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Title: Autobiographical memory functioning and response to inpatient treatment for people diagnosed with Schizophrenia Spectrum Disorders : and clinical research portfolio
Author: Breustedt, Sarah
ISNI:       0000 0004 6421 6265
Awarding Body: University of Glasgow
Current Institution: University of Glasgow
Date of Award: 2017
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Background: Impairments in executive functioning and autobiographical memory (AM) are common in people with schizophrenia spectrum disorders (SSD). There is a need for greater understanding of how neurocognitive factors such as these relate to recovery. This is important because improving treatments requires better understanding of the psychological process involved in recovery from SSD. Aims: We aimed to determine the feasibility of assessing AM and metacognitive functioning in the acute phase of psychosis during inpatient admission. Relationships between neuropsychiatric measures and autobiographical memory were explored with a view to refining the use of this assessment battery with participants who are acutely psychotic. Methods: Twelve people diagnosed with a schizophrenia spectrum disorder were recruited from adult inpatient psychiatric wards shortly after admission. They completed the Autobiographical Memory Interview, Indiana Psychiatric Illness Interview, Hayling Sentence Completion Task, BMIPB Story Recall Task and the Positive and Negative Syndrome Scale (PANSS) interview in baseline assessment. Four participants were re-tested prior to discharge and rated their own recovery using the Questionnaire on the Process of Recovery. Ward clinicians also rated recovery in terms of symptom remission for eleven of the participants. Results: A moderate correlation between metacognition and semantic AM (r=.716) was identified at baseline. Correlations of moderate strength were identified between clinician ratings of recovery and metacognition (r=-.725) and PANSS (r=.877) scores at baseline assessment. Conclusions: The study faced difficulties recruiting sufficient numbers of eligible participants at baseline and retaining them to allow for follow up assessment. Hence, the results are preliminary but the data do suggest possible neuropsychological correlates of recovery from acute psychosis. If the recruitment and retention issues could be addressed, this paradigm could be applied to a larger sample to test the findings of this pilot study.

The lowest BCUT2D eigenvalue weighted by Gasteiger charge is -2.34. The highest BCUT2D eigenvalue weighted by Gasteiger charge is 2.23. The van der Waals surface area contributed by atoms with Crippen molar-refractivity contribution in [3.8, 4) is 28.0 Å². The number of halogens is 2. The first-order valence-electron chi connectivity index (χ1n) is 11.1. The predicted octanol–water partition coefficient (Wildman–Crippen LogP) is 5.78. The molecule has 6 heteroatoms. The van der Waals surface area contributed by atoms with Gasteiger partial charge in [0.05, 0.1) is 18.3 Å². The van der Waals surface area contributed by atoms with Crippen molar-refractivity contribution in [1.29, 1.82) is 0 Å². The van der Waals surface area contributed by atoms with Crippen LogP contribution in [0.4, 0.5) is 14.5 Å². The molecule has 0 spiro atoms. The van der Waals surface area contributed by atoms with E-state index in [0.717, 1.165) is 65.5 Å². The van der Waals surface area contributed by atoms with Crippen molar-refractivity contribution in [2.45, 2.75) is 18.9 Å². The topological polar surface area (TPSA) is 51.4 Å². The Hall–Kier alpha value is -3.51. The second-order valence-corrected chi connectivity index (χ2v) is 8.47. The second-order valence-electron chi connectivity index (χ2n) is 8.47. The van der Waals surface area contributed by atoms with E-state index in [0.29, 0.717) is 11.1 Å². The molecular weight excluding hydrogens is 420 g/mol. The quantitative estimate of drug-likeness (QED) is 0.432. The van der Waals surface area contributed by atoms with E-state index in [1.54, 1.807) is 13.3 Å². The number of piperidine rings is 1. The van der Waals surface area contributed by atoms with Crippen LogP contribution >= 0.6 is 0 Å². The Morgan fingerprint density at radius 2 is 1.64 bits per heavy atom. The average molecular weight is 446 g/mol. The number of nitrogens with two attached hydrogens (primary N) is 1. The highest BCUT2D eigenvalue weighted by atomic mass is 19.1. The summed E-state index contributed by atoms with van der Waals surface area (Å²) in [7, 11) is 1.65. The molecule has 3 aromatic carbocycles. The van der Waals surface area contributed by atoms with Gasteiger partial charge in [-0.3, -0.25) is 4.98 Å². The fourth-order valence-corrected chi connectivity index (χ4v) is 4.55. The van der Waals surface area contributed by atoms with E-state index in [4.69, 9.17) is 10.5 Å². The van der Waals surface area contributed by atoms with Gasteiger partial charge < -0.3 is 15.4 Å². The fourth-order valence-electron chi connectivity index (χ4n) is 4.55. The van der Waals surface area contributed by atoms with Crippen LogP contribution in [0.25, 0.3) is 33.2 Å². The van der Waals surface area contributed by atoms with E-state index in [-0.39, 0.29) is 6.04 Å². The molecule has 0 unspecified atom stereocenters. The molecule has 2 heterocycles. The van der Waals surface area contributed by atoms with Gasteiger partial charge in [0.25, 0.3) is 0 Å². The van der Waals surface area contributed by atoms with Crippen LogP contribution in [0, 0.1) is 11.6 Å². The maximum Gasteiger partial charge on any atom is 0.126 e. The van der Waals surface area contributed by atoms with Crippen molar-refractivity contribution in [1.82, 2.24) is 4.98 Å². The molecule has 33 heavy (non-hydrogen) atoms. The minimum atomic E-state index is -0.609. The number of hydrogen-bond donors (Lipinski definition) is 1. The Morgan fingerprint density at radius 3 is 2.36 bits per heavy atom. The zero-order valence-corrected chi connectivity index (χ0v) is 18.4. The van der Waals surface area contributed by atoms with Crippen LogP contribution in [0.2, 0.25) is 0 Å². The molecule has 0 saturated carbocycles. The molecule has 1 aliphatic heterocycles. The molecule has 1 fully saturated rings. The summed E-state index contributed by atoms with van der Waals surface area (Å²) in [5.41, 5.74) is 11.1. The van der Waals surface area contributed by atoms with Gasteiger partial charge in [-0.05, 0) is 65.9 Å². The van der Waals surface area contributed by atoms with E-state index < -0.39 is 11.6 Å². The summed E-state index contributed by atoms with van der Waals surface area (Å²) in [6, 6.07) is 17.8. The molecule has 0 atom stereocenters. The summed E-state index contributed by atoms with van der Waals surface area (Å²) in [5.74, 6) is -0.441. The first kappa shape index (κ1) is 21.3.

Supervisor: Not available Sponsor: Not available
Qualification Name: Thesis (D.Clin.Psy.) Qualification Level: Doctoral
EThOS ID:  DOI: Not available
Keywords: BF Psychology